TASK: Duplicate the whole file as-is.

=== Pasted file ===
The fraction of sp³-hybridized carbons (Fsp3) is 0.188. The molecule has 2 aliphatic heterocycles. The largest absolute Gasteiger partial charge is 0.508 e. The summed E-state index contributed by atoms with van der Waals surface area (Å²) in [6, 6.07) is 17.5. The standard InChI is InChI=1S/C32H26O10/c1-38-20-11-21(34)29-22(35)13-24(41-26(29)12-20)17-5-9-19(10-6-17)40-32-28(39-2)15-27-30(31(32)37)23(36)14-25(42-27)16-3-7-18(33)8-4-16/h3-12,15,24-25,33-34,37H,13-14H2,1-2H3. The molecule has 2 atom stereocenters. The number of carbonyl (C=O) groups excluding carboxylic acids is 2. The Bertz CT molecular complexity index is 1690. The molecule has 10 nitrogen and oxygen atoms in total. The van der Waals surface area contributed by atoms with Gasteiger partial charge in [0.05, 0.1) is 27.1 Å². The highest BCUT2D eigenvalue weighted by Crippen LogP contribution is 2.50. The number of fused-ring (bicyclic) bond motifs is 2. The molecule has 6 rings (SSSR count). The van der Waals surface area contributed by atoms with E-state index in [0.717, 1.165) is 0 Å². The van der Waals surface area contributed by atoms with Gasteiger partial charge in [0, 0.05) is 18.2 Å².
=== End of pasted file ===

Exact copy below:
The fraction of sp³-hybridized carbons (Fsp3) is 0.188. The molecule has 2 aliphatic heterocycles. The largest absolute Gasteiger partial charge is 0.508 e. The summed E-state index contributed by atoms with van der Waals surface area (Å²) in [6, 6.07) is 17.5. The standard InChI is InChI=1S/C32H26O10/c1-38-20-11-21(34)29-22(35)13-24(41-26(29)12-20)17-5-9-19(10-6-17)40-32-28(39-2)15-27-30(31(32)37)23(36)14-25(42-27)16-3-7-18(33)8-4-16/h3-12,15,24-25,33-34,37H,13-14H2,1-2H3. The molecule has 2 atom stereocenters. The number of carbonyl (C=O) groups excluding carboxylic acids is 2. The Bertz CT molecular complexity index is 1690. The molecule has 10 nitrogen and oxygen atoms in total. The van der Waals surface area contributed by atoms with Gasteiger partial charge in [0.05, 0.1) is 27.1 Å². The highest BCUT2D eigenvalue weighted by Crippen LogP contribution is 2.50. The number of fused-ring (bicyclic) bond motifs is 2. The molecule has 6 rings (SSSR count). The van der Waals surface area contributed by atoms with E-state index in [0.717, 1.165) is 0 Å². The van der Waals surface area contributed by atoms with Gasteiger partial charge in [0, 0.05) is 18.2 Å².